TimeLine's '33 Variations' hits all the right notes
A Steinway & Sons grand piano occupies a place of honor in TimeLine Theatre's Chicago-area premiere of "33 Variations," Moise's Kaufman's eloquent play-with-music examining obsession and inspiration.
The piano commands center stage. Around it revolves separate but related pursuits by two perfectionists, unfolding simultaneously across two centuries. It's a bold move locating pianist George Lepauw — who performs live throughout — squarely within the action.
★ ★ ★ ½
Location: TimeLine Theatre Company at Stage 773, 1225 W. Belmont Ave., Chicago. (773) 327-5252 or timelinetheatre.com
Showtimes: 7:30 p.m. Wednesday and Thursday; 8 p.m. Friday; 4 and 8 p.m. Saturday; 2 p.m. Sunday through Oct. 21
Running time: Two hours, 30 minutes with intermission
Tickets: $32, $42
Parking: $10 valet or street parking available
Rating: For adults; mature themes and brief nudity
But director Nick Bowling's staging works. Unlikely as it may seem, Lepauw's presence feels organic. Moreover, it's as intrinsic to Bowling's poignant, intensely personal, beautifully acted production as music is to Kaufman's principle characters: a modern-day musicologist suffering from ALS, and the increasingly hearing-impaired Ludwig van Beethoven, both of them struggling to complete their life's work before they run out of time.
Dr. Katherine Brandt (Janet Ulrich Brooks, an actress of enormous depth and intelligence) is a prickly, accomplished 21st-century musicologist suffering from ALS (Lou Gehrig's disease). With the clock ticking, Brandt wants desperately to unravel the mystery of "a genius ... obsessed with mediocrity." Specifically, she wants to learn how a run-of-the-mill waltz by 19th-century music publisher Anton Diabelli (Michael Kingston, a most perceptive clown) inspired Beethoven to compose the masterwork known as the "Diabelli Variations," segments of which are beautifully performed by Lepauw.
Time is also running out for the ailing Beethoven (Terry Hamilton, who masterfully embodies the ferocity that results when genius and desperation collide). After rejecting Diabelli's invitation to write a variation on his theme, Beethoven reconsiders and spends 1819 to 1823 composing 33 of them — while simultaneously working on his revolutionary Ninth Symphony and Missa Solemnis, whose Kyrie underscores the production's most moving moments.
Set mostly in Bonn, Germany, the play shifts across centuries. In the 21st century, Katherine scours the Beethoven archives with help from curator Dr. Gertrude Ladenburger (a nicely frosty Juliet Hart) in an attempt to divine the mind of the master. In the 19th, we find Beethoven struggling to complete his variations, assisted by his protective friend and devoted secretary Anton Schindler, played with affection and a canny sense of humor by Matthew Krause.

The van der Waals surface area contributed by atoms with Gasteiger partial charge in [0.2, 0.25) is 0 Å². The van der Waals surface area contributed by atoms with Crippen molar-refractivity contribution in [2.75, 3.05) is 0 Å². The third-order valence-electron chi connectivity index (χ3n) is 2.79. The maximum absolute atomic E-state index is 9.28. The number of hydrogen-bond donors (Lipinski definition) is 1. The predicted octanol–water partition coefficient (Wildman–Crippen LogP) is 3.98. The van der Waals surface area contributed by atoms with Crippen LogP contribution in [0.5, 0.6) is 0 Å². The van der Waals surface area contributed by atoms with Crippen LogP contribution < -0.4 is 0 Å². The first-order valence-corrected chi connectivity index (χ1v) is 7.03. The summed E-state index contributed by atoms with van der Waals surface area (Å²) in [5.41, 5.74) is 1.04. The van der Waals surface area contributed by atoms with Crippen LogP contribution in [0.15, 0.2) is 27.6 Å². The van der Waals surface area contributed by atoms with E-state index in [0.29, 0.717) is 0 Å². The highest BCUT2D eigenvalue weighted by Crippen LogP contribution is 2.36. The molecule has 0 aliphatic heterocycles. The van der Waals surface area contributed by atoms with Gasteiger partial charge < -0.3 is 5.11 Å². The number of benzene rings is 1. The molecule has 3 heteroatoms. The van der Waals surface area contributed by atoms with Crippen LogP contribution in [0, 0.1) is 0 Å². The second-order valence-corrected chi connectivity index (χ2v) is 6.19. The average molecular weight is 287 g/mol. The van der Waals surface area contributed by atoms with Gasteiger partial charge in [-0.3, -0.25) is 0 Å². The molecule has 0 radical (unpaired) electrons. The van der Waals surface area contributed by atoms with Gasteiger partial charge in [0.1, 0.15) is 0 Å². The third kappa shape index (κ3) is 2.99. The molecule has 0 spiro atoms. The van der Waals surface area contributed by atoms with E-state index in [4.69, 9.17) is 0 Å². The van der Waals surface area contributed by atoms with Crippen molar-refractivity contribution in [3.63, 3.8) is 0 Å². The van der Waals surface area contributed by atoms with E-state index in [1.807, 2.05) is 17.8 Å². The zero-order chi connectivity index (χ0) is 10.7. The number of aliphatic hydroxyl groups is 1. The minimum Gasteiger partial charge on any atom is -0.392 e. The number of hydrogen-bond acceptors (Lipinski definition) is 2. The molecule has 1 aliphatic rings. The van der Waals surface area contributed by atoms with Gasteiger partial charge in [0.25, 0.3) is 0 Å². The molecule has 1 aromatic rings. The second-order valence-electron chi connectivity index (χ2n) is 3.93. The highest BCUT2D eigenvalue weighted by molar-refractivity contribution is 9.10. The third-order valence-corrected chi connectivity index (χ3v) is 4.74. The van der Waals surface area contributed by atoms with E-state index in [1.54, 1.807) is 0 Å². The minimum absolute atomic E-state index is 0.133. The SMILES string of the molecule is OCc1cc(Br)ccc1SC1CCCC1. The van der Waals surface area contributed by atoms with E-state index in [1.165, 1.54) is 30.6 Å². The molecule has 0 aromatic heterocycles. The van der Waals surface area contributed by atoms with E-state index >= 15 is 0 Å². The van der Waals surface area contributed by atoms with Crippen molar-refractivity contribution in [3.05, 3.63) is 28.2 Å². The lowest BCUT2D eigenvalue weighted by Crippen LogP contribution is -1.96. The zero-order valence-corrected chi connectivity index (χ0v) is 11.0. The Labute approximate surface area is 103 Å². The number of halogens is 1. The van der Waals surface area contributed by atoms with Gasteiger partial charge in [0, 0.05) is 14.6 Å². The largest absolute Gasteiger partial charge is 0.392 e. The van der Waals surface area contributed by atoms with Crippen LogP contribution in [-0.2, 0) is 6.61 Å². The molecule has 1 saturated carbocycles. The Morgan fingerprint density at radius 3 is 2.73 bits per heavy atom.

Back in the present, there's Katherine's daughter Clara (played with disarming authenticity by Jessie Fisher), a restlessly creative, career-jumping young woman who has a strained relationship with her mother, a single-minded academic who fears nothing so much as her daughter's mediocrity. Also on hand is Katherine's nurse Mike (the endearing, unfailingly decent Ian Paul Custer), a young man of great insight and boundless affection who's in love with Clara. Fisher and Custer are quite simply ideal.
The play has humor and heart, although it is a bit fussy in spots. And it's smartly written, even if Kaufman tends to reiterate his points more than is necessary. Moreover "33 Variations" contains some wonderfully moving moments. Several involve Mike Tutaj's arresting video projections of scrolling scores and flurries of notes — a physical manifestation of one man's genius.
So, why does Beethoven do it? For profit? To show up a presumptuous acquaintance? Or, as Kaufman suggests, is it because Beethoven recognizes the potential for transforming innocuous passages from a middling tune into great art?
That the mundane can give rise to the magnificent is the crux of "33 Variations." But Kaufman's play is more than an examination of the creative process. It's about friendship, devotion, reconciliation, love and the immeasurable value of simple yet meaningful moments between us and our loved ones. Those are, essentially, our lives' masterworks.
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